Humane ecology image

eddie rodolfo aparicio

b. 1990, Los Angeles; lives and works in Los Angeles

Eddie Rodolfo Aparicio, Mano dura, 2023, cast rubber with ficus tree surface residue; latex paint, acrylic, and marker on found cloth; ceiba tree fiber; rope; wooden support. Courtesy of the artist and Commonwealth and Council, Los Angeles/Mexico City. Photo: Tucker Bair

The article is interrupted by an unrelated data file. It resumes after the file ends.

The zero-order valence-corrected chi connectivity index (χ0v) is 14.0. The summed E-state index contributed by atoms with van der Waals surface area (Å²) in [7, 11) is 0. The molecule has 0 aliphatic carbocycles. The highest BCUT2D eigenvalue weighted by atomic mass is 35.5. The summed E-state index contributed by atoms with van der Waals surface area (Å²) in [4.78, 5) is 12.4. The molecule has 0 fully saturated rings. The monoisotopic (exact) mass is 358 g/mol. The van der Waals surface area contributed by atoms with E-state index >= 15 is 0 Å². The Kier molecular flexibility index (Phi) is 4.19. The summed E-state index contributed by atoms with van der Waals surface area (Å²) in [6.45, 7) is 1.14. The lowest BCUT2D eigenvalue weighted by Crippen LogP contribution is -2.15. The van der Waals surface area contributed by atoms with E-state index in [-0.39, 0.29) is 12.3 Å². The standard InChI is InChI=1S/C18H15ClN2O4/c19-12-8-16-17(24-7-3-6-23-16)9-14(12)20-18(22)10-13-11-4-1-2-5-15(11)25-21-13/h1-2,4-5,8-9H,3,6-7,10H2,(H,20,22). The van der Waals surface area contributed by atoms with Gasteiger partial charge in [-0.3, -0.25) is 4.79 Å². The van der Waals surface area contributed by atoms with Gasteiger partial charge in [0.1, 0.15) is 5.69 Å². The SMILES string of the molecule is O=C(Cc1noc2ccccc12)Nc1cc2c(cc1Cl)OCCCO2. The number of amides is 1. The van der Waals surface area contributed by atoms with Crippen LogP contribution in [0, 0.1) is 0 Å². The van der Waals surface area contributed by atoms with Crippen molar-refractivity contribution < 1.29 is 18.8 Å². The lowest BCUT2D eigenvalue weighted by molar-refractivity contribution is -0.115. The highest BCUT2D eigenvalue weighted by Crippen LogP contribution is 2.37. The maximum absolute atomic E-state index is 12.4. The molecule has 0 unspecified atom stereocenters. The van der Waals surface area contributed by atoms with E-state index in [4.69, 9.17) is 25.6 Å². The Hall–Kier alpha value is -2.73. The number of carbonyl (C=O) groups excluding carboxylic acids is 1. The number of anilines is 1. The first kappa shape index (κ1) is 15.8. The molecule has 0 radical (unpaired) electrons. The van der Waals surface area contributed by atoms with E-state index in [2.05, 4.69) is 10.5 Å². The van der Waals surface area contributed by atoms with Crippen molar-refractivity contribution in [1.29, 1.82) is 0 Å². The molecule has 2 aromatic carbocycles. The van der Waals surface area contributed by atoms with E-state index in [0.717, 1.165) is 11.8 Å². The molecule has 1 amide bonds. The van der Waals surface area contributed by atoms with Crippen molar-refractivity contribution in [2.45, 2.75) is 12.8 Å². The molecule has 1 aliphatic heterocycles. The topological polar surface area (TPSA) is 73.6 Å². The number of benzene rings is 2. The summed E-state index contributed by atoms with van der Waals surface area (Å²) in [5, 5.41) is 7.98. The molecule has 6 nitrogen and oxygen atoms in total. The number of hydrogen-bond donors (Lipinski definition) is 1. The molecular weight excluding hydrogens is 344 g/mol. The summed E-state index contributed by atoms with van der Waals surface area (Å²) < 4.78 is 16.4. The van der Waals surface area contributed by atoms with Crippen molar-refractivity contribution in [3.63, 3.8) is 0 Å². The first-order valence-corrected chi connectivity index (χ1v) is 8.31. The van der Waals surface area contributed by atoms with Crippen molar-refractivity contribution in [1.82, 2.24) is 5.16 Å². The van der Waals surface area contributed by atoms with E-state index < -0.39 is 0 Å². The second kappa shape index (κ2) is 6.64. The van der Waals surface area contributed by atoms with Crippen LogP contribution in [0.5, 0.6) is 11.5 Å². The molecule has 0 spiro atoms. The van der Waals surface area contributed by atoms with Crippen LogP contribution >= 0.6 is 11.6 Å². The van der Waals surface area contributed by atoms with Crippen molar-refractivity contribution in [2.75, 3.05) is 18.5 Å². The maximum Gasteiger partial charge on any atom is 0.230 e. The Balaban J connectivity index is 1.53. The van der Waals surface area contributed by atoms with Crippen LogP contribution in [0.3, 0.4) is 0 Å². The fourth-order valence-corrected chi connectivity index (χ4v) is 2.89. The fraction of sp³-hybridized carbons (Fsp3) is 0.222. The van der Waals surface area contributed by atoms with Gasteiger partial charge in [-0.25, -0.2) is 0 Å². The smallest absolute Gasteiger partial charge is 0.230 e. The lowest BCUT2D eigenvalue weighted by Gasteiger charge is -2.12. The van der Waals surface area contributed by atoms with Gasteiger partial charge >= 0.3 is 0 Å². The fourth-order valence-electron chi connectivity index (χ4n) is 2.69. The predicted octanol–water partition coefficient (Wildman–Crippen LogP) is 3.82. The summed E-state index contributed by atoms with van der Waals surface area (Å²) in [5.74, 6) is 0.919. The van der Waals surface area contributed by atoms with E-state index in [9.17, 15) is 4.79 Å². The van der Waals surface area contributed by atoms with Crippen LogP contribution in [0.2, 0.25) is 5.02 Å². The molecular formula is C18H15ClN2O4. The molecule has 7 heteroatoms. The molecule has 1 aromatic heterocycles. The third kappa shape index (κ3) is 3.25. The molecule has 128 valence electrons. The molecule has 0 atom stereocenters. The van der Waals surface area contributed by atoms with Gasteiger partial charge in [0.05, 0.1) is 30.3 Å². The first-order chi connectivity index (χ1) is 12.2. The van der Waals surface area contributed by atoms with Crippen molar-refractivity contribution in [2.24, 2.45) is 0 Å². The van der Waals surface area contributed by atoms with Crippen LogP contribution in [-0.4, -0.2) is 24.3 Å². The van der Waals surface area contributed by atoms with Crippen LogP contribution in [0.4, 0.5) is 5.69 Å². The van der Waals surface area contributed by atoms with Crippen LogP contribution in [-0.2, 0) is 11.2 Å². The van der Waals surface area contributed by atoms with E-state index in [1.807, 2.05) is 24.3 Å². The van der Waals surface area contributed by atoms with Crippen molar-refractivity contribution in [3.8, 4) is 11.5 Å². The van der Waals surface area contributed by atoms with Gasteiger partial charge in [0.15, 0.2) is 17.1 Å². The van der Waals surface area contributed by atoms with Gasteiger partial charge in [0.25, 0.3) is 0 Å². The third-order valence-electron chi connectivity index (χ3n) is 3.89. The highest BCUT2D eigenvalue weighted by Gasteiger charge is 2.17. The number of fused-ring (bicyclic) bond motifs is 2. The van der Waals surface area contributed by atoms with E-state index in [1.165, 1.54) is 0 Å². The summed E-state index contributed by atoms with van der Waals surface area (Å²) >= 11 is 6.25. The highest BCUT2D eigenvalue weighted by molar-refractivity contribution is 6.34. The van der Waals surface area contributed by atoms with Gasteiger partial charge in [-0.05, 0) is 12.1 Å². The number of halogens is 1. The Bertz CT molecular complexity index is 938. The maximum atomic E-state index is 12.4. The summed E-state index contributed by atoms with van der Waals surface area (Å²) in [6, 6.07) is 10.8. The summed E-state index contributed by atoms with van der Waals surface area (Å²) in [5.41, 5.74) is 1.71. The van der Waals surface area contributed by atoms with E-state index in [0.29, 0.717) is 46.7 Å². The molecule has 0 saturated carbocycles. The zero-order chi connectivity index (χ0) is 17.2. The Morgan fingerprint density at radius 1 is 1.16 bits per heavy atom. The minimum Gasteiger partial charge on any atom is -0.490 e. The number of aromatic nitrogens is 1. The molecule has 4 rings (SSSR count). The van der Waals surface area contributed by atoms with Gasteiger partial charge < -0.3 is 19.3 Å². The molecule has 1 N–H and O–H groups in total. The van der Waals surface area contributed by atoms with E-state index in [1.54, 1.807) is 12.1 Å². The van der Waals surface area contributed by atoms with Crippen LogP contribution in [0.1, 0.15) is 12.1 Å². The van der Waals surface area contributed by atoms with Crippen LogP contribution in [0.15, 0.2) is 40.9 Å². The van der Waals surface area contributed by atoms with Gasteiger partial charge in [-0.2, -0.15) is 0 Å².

By painting latex rubber onto the trunks of trees in the neighborhoods where he grew up, Eddie Rodolfo Aparicio creates casts that capture the trees’ textures, markings, and surface layers, including soot. Ficus trees were brought to Los Angeles in the mid-twentieth century to shade streets with their wide canopies; these trees arrived around the same time, and in many of the same places, as Central American migrant workers. The artist, whose family is from El Salvador, is struck by these twinned histories of plants and people who have “lived and grown together,” but also the unintended consequences in each case: the trees’ roots broke up sidewalks, causing them to be cut down, and the workers were also deemed a problem and eventually deported en masse. A bloodlike sap that heals scarred rubber trees, latex evokes both trauma and repair. New hanging and wall-mounted works by Rodolfo Aparicio are on view in the Lunder Center at Stone Hill as part of the exhibition.